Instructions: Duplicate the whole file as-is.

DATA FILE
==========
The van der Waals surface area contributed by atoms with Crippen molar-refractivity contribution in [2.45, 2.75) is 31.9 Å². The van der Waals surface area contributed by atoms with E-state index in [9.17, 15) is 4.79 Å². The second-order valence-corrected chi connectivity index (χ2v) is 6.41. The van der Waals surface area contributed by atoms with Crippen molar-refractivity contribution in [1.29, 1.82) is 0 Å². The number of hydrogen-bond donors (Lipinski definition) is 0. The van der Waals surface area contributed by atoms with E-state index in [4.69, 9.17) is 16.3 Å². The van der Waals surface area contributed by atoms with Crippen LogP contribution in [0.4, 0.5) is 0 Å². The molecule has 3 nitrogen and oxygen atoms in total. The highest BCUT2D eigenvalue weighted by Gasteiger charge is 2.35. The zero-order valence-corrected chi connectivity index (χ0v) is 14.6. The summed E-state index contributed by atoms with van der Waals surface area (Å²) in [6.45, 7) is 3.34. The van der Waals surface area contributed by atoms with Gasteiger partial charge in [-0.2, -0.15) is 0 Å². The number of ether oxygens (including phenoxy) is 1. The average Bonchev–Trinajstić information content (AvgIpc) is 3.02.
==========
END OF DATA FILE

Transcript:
The van der Waals surface area contributed by atoms with Crippen molar-refractivity contribution in [2.45, 2.75) is 31.9 Å². The van der Waals surface area contributed by atoms with E-state index in [9.17, 15) is 4.79 Å². The second-order valence-corrected chi connectivity index (χ2v) is 6.41. The van der Waals surface area contributed by atoms with Crippen molar-refractivity contribution in [1.29, 1.82) is 0 Å². The number of hydrogen-bond donors (Lipinski definition) is 0. The van der Waals surface area contributed by atoms with E-state index in [4.69, 9.17) is 16.3 Å². The van der Waals surface area contributed by atoms with Crippen LogP contribution in [0.4, 0.5) is 0 Å². The molecule has 3 nitrogen and oxygen atoms in total. The highest BCUT2D eigenvalue weighted by Gasteiger charge is 2.35. The zero-order valence-corrected chi connectivity index (χ0v) is 14.6. The summed E-state index contributed by atoms with van der Waals surface area (Å²) in [6.45, 7) is 3.34. The van der Waals surface area contributed by atoms with Gasteiger partial charge in [-0.2, -0.15) is 0 Å². The number of ether oxygens (including phenoxy) is 1. The average Bonchev–Trinajstić information content (AvgIpc) is 3.02.